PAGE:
May 18, 1689.— We have received H. M. Warrant under the Great seal of England by virtue whereof we authorize you to surprize seize and take by force of armes any French Ship or Goods that shall come into any part of the Island St. Helena. You are to take the Goods on shore and send on the ship and papers to the General President and Council of India at Bombay in order to adjudication in our Admiralty Court there.
From Sir Josiah Child to the Governor.
Wansted Feb. 20, 1689,
I have recd. all your letters &c. except that by Capt. Knox who I fear is lost.
In the business of Mr. Smoult I must plainly tell you I think your excuse of not understanding accts is of no weight, for that affair need not the length or of the skill of accts which you have exercised in other matters.
Capt. Holden had my favour for some virtue thrift and pts I saw in him, but as soon as the effects of his avarice was manifest to me, you see I have not spared him. That which made me the longer disbelieve any ill report of him was Capt. Johnson's owne letters to me wherein he did highly accuse him for his saying the Islanders were the Lords Proprietors Subjects which was and his truth. I have frequently without offence when 1 have had the honour to discourse with the last two King's themselves called the Inhabitants of St. Helena, Bombay and Fort S. George the Company's Subjects under his Majesty.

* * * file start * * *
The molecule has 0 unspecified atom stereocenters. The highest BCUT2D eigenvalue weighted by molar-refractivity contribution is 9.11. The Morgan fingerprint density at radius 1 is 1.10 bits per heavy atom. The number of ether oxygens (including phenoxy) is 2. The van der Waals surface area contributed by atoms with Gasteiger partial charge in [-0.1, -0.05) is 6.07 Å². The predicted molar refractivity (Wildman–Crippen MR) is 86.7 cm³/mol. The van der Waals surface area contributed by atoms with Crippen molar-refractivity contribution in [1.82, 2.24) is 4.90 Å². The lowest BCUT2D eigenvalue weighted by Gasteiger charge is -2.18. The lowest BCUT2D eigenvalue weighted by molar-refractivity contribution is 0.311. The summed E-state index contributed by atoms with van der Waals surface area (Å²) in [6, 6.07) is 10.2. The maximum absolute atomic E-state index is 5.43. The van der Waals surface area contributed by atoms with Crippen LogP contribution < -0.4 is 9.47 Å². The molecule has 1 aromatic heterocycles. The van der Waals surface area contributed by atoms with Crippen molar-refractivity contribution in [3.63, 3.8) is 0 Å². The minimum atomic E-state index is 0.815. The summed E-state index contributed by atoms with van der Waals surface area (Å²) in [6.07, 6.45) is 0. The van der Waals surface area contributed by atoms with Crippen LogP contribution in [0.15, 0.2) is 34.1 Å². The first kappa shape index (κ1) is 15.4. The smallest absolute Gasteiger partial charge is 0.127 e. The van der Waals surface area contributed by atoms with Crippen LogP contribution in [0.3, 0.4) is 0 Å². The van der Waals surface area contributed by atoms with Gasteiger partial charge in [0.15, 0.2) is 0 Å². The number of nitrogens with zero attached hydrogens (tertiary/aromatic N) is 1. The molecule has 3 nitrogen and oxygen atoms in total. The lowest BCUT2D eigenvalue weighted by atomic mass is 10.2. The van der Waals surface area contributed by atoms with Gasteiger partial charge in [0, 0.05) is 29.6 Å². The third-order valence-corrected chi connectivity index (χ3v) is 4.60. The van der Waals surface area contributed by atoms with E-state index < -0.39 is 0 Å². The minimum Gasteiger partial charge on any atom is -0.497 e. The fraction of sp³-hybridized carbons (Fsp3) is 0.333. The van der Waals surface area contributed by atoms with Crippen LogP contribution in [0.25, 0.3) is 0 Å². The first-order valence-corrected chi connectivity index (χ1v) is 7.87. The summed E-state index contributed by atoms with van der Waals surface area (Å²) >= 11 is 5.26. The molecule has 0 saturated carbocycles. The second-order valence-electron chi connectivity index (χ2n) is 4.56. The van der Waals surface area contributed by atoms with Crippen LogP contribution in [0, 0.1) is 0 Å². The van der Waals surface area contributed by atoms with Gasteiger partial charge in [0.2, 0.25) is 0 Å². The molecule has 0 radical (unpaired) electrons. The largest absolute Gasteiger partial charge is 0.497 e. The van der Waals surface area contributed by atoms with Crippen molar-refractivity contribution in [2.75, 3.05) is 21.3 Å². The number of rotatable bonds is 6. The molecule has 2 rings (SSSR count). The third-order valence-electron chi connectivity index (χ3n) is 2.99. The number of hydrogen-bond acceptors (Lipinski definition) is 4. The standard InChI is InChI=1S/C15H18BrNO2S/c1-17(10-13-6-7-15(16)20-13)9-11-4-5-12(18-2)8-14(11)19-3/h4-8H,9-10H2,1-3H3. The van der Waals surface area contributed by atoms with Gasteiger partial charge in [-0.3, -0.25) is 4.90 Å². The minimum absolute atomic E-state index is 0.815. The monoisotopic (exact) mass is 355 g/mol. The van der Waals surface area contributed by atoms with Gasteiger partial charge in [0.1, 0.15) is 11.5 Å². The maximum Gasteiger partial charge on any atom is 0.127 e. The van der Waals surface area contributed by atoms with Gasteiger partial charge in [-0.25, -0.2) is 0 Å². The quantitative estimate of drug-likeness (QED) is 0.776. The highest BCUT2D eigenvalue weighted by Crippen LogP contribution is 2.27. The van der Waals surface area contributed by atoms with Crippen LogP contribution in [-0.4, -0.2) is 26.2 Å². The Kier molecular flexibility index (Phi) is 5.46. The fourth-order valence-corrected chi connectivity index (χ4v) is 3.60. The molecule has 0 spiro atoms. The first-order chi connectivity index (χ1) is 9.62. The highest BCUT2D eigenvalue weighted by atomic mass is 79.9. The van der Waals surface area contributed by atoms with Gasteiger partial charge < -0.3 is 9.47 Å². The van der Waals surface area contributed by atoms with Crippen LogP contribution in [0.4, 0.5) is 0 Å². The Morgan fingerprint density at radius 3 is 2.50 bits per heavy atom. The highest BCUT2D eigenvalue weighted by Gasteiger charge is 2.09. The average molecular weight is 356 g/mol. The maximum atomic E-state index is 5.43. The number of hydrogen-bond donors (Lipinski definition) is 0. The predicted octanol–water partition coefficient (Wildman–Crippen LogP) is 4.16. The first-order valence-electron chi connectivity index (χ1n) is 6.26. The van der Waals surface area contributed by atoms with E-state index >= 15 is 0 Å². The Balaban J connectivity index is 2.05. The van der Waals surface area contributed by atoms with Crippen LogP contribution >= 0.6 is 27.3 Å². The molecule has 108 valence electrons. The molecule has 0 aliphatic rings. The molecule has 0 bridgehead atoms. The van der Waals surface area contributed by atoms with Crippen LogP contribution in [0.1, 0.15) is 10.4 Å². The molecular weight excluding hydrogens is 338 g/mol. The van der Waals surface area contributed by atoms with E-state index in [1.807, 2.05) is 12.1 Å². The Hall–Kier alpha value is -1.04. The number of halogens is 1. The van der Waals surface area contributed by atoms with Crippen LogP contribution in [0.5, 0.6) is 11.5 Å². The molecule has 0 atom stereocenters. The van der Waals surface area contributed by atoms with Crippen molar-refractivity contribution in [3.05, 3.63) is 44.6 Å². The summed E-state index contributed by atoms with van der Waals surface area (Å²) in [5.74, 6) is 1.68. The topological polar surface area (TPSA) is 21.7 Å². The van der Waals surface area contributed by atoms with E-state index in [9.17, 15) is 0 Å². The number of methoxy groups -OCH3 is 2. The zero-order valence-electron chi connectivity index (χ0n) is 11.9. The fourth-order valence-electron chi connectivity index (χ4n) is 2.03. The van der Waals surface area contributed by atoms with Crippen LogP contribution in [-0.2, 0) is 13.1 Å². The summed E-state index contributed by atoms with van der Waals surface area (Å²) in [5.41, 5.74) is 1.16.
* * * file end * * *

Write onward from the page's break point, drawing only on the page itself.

I shall not enter into any of yr quibbling discourse concerning honesty at the top as well as the bottom and such like carping expressions for which you often desire excuse upon the infirmity of your age, and I shall pass them by on that account because I think you are honnest at the Bottom.
I have as little opinion of Sherwins honnesty as you have and I think myself as able to see into him as you are it having been more my business and I may say my duty in the place I am to pray into mens dispositions and secret and sinister inclinations. But if Sherwin had been worse than he is he was fitt enough to carry a message by which he would neither gain nor lose in repeating it right or wrong.
Pray tell Mr. Symes I have his letter and wish him well but I understand he is apt to be overtaken with drink and if he cannot refrain that it will be his inevitable ruine wherever he is.
You must be very nimble in securing our stores before Capt. Holden knows of his removeable, to which purpose it may be best for you to send for Capt. Johnson privately before you open the Gen. packet and to set a guard upon onr stores that nothing goe in or out until you have caused a particular acct to be taken—for this end our general letter shall be directed to yourself, or in case of your death (which God prevent) to Capt. Joshua Johnson.
I remember you was some years past very uneasy wth Mr. Beale and I believe the Company lost much by him, we removed him as we now doe Capt. Holden and now you are at full ease with both your assistances.
The last Extract from Company's letter of 5th April informed the Governor of the late revolution in England and of the Proclamation of King William and Queen Mary, but before that letter reached St. Helena indirect intelligence was received in the following manner.